Irving Berlin's Interesting Facts

#Fact
1 Won a 1978 Lawrence Langner Tony Award (New York City) and for a distinguished life in the American theater.
2 Won a 1963 Special Tony Award (New York City) for his many years of distinguished contribution to the American musical.
3 He was awarded a Star on the Hollywood Walk of Fame for Recording at 7095 Hollywood Boulevard in Hollywood, California.
4 His great-grandchildren include: Peter and James Matson; Benjamin Lerner; Rachel, Nicholas and William Swett; and granddaughter Emily's daughters Madeleine and Isobel Fletcher.
5 Daughter Elizabeth married second husband Alton E. Peters and now goes by Elizabeth Irving Peters.
6 Daughter Linda lives in Paris with husband Edouard C. Emmet.
7 His infant son, Irving Berlin, Jr., died Christmas morning, 1928. He was suffering from typhoid fever at the time of his death. Berlin's wife, Ellin, who was estranged from her father, heard from him for the first time when he sent her a letter of condolence. They fully reconciled in 1931.
8 His daughter Elizabeth married Edmund Boyd Fisher in London in September, 1963. They later divorced.
9 He had four children: Mary Ellin Berlin (born November 25, 1926), Irving Berlin, Jr. (December 1-December 25, 1928), Linda Louise Berlin (born February 21, 1932), and Elizabeth Iris Berlin (born June 16, 1936).
10 His second wife, Ellin, was born March 22, 1903. Her father, Clarence H. Mackay, was the son of John W. Mackay (1831-1902), one of the principal owner/operators of the Comstock Lode (Consolidated Virginia and California Mine in Nevada, also Bonanza Firm--a four-way partnership worth some $190 million by 1877), one of the major silver discoveries in the 1870s. A devout conservative Roman Catholic Irishman, Clarence was horrified that his daughter was engaged to a Jew, and he disowned her. They would reconcile in the early 1930s.
11 His first wife, Dorothy, was born in March, 1892. She died of typhoid fever and pneumonia.
12 He had nine grandchildren: Edward Watson Emmet (born circa 1968), Ellin Emmet, and Caroline Emmet from daughter Linda; Elizabeth Matson (born in 1954), Irving Barrett (born in 1955), Mary Ellin Barrett Lerner (born in 1956), and Katherine Swett (born in 1960), from daughter Mary Ellin; and Emily Anstice Fisher (born circa 1966) and Rachel, from daughter Elizabeth.
13 Is a character in the musical "Turn of the Century.".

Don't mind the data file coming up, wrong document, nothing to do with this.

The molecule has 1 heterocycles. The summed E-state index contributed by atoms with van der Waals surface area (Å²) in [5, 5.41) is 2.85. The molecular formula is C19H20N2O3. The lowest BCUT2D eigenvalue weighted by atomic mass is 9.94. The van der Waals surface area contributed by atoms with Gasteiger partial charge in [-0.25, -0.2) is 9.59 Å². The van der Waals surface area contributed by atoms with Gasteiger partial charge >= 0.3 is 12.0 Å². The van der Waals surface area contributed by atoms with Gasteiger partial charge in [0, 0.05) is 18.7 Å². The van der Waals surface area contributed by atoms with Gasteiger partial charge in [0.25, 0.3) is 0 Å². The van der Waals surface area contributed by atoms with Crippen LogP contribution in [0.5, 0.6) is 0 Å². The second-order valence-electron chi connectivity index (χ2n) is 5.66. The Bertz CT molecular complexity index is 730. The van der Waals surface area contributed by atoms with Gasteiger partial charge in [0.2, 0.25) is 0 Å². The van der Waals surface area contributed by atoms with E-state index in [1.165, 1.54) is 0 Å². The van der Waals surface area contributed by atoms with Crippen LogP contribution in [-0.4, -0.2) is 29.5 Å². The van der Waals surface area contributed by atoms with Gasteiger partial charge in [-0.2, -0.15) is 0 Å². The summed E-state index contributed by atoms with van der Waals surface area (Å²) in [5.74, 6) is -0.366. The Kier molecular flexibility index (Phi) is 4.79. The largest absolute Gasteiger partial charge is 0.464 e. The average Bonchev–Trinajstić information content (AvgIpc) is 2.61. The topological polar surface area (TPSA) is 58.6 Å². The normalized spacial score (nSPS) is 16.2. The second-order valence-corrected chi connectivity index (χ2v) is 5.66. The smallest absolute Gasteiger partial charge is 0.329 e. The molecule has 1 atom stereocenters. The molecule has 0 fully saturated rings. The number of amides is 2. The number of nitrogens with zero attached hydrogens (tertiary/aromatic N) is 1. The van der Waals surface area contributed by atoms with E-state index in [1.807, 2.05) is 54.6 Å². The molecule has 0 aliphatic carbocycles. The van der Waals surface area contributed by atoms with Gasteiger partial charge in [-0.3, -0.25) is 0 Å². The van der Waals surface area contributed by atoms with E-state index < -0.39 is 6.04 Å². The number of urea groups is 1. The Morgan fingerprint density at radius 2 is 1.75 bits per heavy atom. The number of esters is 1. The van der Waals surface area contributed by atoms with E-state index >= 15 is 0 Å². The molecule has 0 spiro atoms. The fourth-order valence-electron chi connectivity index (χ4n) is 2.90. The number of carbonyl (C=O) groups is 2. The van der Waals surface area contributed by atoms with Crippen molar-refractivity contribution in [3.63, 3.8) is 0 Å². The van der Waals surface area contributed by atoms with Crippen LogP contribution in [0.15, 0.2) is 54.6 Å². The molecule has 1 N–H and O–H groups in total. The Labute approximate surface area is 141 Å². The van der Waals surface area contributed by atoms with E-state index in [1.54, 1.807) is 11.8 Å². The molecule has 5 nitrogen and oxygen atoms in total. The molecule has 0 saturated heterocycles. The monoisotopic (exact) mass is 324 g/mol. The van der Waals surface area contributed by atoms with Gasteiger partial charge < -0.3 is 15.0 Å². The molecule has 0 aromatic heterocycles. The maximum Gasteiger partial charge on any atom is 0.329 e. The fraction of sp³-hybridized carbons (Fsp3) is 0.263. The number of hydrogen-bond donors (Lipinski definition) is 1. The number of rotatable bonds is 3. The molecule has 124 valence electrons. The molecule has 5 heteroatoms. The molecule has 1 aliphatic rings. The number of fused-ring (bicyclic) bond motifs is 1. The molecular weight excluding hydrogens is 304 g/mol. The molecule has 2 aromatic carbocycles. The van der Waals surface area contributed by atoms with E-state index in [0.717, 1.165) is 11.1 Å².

14 Daughter, Linda, was named after Cole Porter's wife.
15 One of his most popular songs "Easter Parade" (1933) had been published earlier as "Smile and Show Your Dimple".
16 Biography in: "The Scribner Encyclopedia of American Lives". Volume Two, 1986-1990, pages 87-91. New York: Charles Scribner's Sons, 1999.
17 Inducted into the American Songwriters Hall of Fame in 1970.
18 First artist to actually present himself with an Oscar when he won for song "White Christmas" from Holiday Inn (1942).
19 Father of Mary Ellen Barrett.
20 In 1963, won a Special Tony Award "for his distinguished contribution to the musical theatre for these many years."
21 Stepson-in-law of Anna Case.
22 Brother-in-law of E. Ray Goetz.
23 One of the few classic pop songwriters of his era to serve as both composer and lyricist of his songs. Cole Porter and Johnny Mercer were among the others who shared this rare talent.
24 Wrote his first ballad hit, "When I Lost You", in his grief over the death of his first wife, Dorothy Goetz. She had died of typhoid, contracted on her honeymoon, just four months after their marriage in 1912.
25 Despite the fact that he was one of America's most prolific songwriters, he suffered frequent attacks of writer's block, which could last anywhere from several days to several months.
26 Although he wrote what is arguably the most popular secular Christmas song ever written, "White Christmas", Christmas was always a bittersweet time for the Berlin family. Irving and Eileen Berlin's only son, Irving Jr., died at only a few weeks old, of Sudden Infant Death Syndrome, on Christmas Day, 1928. Every year, on Christmas Day, the Berlins would lay a Christmas wreath on his grave, a tradition their heirs carry on today.
27 Was denied a Kennedy Center Honor. By the time he was considered for one, he was too ill to fulfill the requirement that an honoree must attend the award ceremony.
28 During the filming of his singing his composition "Oh How I Hate to Get Up in the Morning" in This Is the Army (1943), one of the backstage crew was heard to have whispered to another crew worker, "If the guy who wrote this song could hear this guy singing it, he'd roll over in his grave!".
29 Sent a letter to major radio stations requesting that they not play Elvis Presley's version of "White Christmas" because it had been drastically revamped.
30 Interred at Woodlawn Cemetery in the Bronx, New York, USA.
31 First met lifelong best friend Fred Astaire on the set of Top Hat (1935).
32 Only played on the set of black keys. He had a special piano built with pedals that could change the set from F sharp into other keys.
33 Could not read music.
34 Songwriter.
35 When Berlin married Ellin Mackay, the Comstock Lode heiress, the bride's father wrote her out of his will for marrying a Jew. Berlin then assigned the copyright of his popular song, "Always", to her, which yielded very handsome royalties as the years went by. And true to the sentiments of the song, Berlin devoted himself to his lovely wife for the rest of her long life.
36 Died of natural causes at age 101.
Sources:
IMDB, Wikipedia


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